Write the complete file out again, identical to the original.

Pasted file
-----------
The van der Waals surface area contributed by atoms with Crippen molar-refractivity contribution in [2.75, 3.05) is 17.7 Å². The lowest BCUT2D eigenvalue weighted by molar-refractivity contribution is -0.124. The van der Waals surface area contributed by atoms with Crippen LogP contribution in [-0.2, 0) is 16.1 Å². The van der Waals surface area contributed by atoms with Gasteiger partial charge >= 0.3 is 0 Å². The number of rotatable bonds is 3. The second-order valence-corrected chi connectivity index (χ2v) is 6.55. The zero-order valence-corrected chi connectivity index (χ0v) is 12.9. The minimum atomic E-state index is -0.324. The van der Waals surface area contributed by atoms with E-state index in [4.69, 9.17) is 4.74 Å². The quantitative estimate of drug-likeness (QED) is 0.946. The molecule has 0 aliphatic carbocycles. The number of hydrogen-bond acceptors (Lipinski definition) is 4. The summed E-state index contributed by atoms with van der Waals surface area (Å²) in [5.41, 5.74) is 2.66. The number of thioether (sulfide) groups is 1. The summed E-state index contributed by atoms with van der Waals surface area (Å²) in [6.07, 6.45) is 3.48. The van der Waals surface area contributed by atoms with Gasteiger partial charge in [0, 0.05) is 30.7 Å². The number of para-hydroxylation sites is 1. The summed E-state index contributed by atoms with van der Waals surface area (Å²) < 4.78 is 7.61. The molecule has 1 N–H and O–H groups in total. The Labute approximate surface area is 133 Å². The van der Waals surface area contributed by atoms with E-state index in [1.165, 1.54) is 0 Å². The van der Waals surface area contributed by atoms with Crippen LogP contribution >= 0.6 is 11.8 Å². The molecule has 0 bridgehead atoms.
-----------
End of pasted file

The van der Waals surface area contributed by atoms with Crippen molar-refractivity contribution in [2.75, 3.05) is 17.7 Å². The lowest BCUT2D eigenvalue weighted by molar-refractivity contribution is -0.124. The van der Waals surface area contributed by atoms with Crippen LogP contribution in [-0.2, 0) is 16.1 Å². The van der Waals surface area contributed by atoms with Gasteiger partial charge >= 0.3 is 0 Å². The number of rotatable bonds is 3. The second-order valence-corrected chi connectivity index (χ2v) is 6.55. The zero-order valence-corrected chi connectivity index (χ0v) is 12.9. The minimum atomic E-state index is -0.324. The van der Waals surface area contributed by atoms with E-state index in [4.69, 9.17) is 4.74 Å². The quantitative estimate of drug-likeness (QED) is 0.946. The molecule has 0 aliphatic carbocycles. The number of hydrogen-bond acceptors (Lipinski definition) is 4. The summed E-state index contributed by atoms with van der Waals surface area (Å²) in [5.41, 5.74) is 2.66. The number of thioether (sulfide) groups is 1. The summed E-state index contributed by atoms with van der Waals surface area (Å²) in [6.07, 6.45) is 3.48. The van der Waals surface area contributed by atoms with Gasteiger partial charge in [0, 0.05) is 30.7 Å². The number of para-hydroxylation sites is 1. The summed E-state index contributed by atoms with van der Waals surface area (Å²) < 4.78 is 7.61. The molecule has 1 N–H and O–H groups in total. The Labute approximate surface area is 133 Å². The van der Waals surface area contributed by atoms with E-state index in [1.165, 1.54) is 0 Å². The van der Waals surface area contributed by atoms with Crippen LogP contribution >= 0.6 is 11.8 Å². The molecule has 0 bridgehead atoms.